On the plausible ages of human Y-DNA haplogroups

03 Mar
When I discussed yesterday the new A00 Y-DNA lineage, you may have found strange that I was accepting the rather extreme age estimates when I am usually very critical of “molecular clock” age estimates. 
The reason is that my main criticism is against the way too common such estimates (for Y-DNA) based on a handful of STR markers, which do not seem but a pointer and not the real stuff. The real stuff is in the SNPs instead but the problem is that, right now, we know only a few of the many that must be lurking in the actual Y chromosomes that all men carry in their cells. As the exact amount of SNPs in any given lineage is unknown, there is no way of counting them and, that way, establishing the relative chronology of the Y-DNA phylogeny.
However this will change soon if is not already doing so, because full chromosome sequencing is every day cheaper and that is what has allowed, for example the 1000 Genomes Project. A few weeks ago, an open access paper by A. Van Geylesteen et al., emphasized this immediate future in which our knowledge of the Y-DNA tree will almost literally explode. 
But the fact is that there is at least one person who has been already working in the open with that perspective in mind. Terry D. Robb, at his site mostly dedicated to haplogroup I1, published some months ago a (partial) Y-DNA tree of Humankind (update 10 or this PDF) that calculates haplogroup relative ages based on nucleotide differences between the Y-chromosome sequences of the 1000 Genomes Project. 
It is still not rocket science but it is getting quite close. A problem may be that some haplogroups are too thinly represented (actually only R1b, O3 and E1b have large enough samples to be fairly safe about them internally) but while this may be a problem for coalescence ages (because maybe key sublineages are not represented), it should not be at all for divergence ones, i.e. the node where they separate from their closest relatives. So we cannot be certain that the apparent coalescent relative age of, for example, haplogroup D (n=17) is correct but we can be quite certain that the relative age of its divergence from its “brother” E at the DE node is good.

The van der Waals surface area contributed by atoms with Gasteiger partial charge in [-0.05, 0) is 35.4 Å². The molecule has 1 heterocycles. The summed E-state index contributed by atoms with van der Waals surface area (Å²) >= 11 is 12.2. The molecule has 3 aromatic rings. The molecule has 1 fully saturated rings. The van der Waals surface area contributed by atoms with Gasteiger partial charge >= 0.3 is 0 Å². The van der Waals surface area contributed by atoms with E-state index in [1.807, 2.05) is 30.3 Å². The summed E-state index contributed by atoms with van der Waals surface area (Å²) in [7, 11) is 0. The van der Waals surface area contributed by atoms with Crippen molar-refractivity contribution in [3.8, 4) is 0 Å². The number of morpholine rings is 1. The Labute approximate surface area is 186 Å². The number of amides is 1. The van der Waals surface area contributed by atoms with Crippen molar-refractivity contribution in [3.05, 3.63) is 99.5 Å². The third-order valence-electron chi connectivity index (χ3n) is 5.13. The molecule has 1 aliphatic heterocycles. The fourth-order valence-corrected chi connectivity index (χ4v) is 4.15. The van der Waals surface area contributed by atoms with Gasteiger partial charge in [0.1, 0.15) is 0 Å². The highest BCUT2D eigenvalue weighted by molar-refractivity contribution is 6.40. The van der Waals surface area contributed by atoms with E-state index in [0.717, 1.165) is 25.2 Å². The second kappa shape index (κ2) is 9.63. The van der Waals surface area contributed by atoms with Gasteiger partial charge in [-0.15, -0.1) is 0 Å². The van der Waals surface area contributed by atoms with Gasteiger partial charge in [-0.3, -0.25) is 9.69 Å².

The other and main problem is calibration. And this is the only (albeit important) aspect where I disagree with Robb’s method. He insists on scholastically using academic references from only the population genetics literature (which systematically produces too recent “ages”) and ignores archaeological references altogether. Therefore I have taken his graph and modified that part as follows:

click to expand
As you can see, I calibrated by equating age(CF) = 80,000 years ago. This is based on Petraglia 2007 and other materials that establish that there was modern human presence in South Asia since c. 80,000 BP, before and after the Toba ash layer (74 Ka BP). A minor doubt would be if that date would better correspond with Y-DNA F (which in my calibration above shows up right after the Toba event) but that would have made all ages even older (not really a problem for me but I rather like better this calibration).
The result is somewhat shocking because it pushes the age of A0 to c. 265,000 years ago, making it effectively pre-Sapiens.  Relatedly, it would push the age of A00 (assuming everything else in the Méndez paper is correct) to c. 450,000 years ago. But after the initial surprise… why not? After all most of us have Neanderthal admixture and they must have diverged a million year ago or earlier. And some peoples even have minor Homo erectus admixture most likely, diverging some 1.8 Ma years ago probably.